By all accounts, Snowe's retirement was a shock to her colleagues on both sides of the aisle, but she made her alleged reasons perfectly clear in the statement announcing her intentions:
As I have long said, what motivates me is producing results for those who have entrusted me to be their voice and their champion, and I am filled with that same sense of responsibility today as I was on my first day in the Maine House of Representatives. I do find it frustrating, however, that an atmosphere of polarization and 'my way or the highway' ideologies has become pervasive in campaigns and in our governing institutions.Sen. Snowe may very well be tired of Republican extremism and would apparently rather leave the Senate than risk the possibility of having to vote for McConnell as majority leader. The problem with her statement, however, is that the very issuance of it exacerbates the problem she is purporting to decry. By blaming polarization alone for her impending departure, she implies that both Democrats and Republicans are equally responsible for creating the climate that is forcing her departure. But as Jonathan Weiler points out, the partisanship and extremism problem really only goes one way:
A few weeks back, in his widely discussed New Yorker piece on President Obama's political evolution, Ryan Lizza noted that, since 1975, Republicans in the Senate have moved twice as far to the right as Democrats have to the left, based upon the most comprehensive database in political science for evaluating officeholders' ideological positions. And in the House, Republicans have moved six times farther to the right than Democrats have moved to the left since 1975. That same database, the brainchild of Keith Poole and Howard Rosenthal, scores Obama as the least liberal Democratic President since World War II. Funny that, given the endless histrionics from across the right-wing universe about the Kenyan socialist revolutionary who is said to occupy the Oval Office.One doesn't need to resort to historical statistics over the past 40 years to see this idea borne out. Sheriff Joe Arpaio is holding public press conferences and considering spending taxpayer money to investigate the duly elected president's birth certificate. Republican debates now center around whether contraceptives are a moral evil. And the mouthpiece of the Republican Party, Rush Limbaugh, went on a hate spree lasting several days to destroy the character and reputation of a young woman who committed the offense of speaking up on a public policy issue. And not just political attacks—Limbaugh has resorted to vile character assassination. Calling her a slut. Asking for her to post sex videos online. Saying that she must have boyfriends lined around the block, all for daring to side with President Obama on contraceptive coverage, and with nary a word of condemnation from senior Republican leadership at the time of this writing. Despite Ryan Lizza's nonsensical assertion that both parties have retreated to their own 10-yard lines, there is absolutely nothing comparable to these feats of extremism on the Democratic side of the aisle.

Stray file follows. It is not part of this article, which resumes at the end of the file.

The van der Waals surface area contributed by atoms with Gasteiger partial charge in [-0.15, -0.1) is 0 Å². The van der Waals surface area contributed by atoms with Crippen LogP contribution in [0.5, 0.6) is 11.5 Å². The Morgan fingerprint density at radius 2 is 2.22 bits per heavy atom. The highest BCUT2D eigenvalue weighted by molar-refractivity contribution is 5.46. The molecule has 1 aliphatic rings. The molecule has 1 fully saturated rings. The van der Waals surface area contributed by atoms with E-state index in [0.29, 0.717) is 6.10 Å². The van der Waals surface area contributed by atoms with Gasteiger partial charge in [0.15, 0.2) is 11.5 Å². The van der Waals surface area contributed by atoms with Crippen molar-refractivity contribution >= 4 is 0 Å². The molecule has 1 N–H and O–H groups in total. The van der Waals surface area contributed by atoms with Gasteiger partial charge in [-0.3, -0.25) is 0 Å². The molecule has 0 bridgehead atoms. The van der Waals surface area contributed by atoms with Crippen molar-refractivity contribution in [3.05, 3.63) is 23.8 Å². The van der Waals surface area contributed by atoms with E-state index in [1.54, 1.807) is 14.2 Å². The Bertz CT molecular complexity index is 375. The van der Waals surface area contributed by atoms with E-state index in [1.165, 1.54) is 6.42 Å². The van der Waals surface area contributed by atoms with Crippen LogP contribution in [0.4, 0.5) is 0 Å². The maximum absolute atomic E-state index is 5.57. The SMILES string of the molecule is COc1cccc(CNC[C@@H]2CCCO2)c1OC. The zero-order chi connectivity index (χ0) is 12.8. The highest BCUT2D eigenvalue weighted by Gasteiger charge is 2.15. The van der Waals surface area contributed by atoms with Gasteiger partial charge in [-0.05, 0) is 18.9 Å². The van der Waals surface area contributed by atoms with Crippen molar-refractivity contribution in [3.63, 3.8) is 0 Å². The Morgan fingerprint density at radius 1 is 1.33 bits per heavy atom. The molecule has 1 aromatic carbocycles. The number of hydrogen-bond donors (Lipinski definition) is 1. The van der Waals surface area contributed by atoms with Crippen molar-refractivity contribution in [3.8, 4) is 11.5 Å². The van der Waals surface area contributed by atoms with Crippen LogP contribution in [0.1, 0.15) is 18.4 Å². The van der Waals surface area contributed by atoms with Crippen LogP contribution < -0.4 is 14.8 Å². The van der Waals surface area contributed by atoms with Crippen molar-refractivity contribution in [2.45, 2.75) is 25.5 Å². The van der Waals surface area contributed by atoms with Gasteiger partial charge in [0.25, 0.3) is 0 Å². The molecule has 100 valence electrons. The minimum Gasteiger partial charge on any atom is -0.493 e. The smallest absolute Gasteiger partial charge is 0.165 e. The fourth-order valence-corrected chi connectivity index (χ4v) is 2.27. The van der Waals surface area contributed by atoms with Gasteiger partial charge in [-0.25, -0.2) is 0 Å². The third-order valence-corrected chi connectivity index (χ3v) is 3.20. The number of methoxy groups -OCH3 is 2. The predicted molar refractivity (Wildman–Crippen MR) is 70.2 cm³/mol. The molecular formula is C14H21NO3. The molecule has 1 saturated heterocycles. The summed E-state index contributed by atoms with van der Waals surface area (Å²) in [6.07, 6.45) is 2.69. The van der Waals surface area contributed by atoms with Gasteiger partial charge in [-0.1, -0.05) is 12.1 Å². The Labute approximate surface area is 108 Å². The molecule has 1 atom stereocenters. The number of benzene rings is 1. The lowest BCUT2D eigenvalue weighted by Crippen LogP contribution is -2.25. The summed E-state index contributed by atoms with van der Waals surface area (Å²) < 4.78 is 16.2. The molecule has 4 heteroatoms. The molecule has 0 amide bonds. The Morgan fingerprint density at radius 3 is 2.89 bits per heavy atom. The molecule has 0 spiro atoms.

Even more distressing are some of the statements of support that Olympia Snowe has received. The release from the Women's Campaign Fund, though not unique, is illustrative:
Women like Snowe are a rarity in politics today, which only goes to show how critical it is to get more women running for office. It’s proven that women politicians are more likely to collaborate than their male counterparts, and collaboration is precisely what this country needs today. Come January, Snowe’s voice will be sorely missed on Capitol Hill.This is exactly the wrong mentality. When women's reproductive freedoms are under such assault, calling for the election of more representatives who will reach across the aisle is completely counterproductive. Mr. Weiler made the point clearly: Republicans are all out of compromise, a fact which the past few years of tea party fervor have made perfectly clear. As a consequence, the only compromises that occur are ones that move even further to the right, and consequently against women. It was compromise, after all, that resulted in the Stupak amendment. It is compromise and "reaching across the aisle" that could erode the contraceptive mandate that the Obama administration has fought so hard for. What needs to happen, by contrast, is not a praise of bipartisanship. What needs to happen right now, especially on this issue, is exactly a "my way or the highway" approach. After all, when women's rights are under such continuous assault, there is no room to give any ground to extremists who will never be sated. (As a point of curiosity, does the WCF's reference to "Susan" mean Sen. Susan Collins, who recently voted for the Blunt amendment and against women's reproductive health?)
“We need more Olympias and Susans, more Kirstens and Claires. We need more women who are willing to, heaven forbid, work with members of the opposite party to get the people’s work done,” continued Bennett. “We need more women who are willing to stand up to extremists hell-bent on systematically dismantling women’s access to reproductive choices and options.”
If Sen. Snowe really wanted to help end bipartisanship, she should have left the Republican Party while still in office, instead of taking the safer route and blaming both sides for a problem that only exists in one. And given the fact that promoting women's rights now falls exclusively within the domain of one party, it behooves organizations who want to see more people in office who support reproductive freedoms not to give cover to elected officials who will not call out Republican extremism for what it is.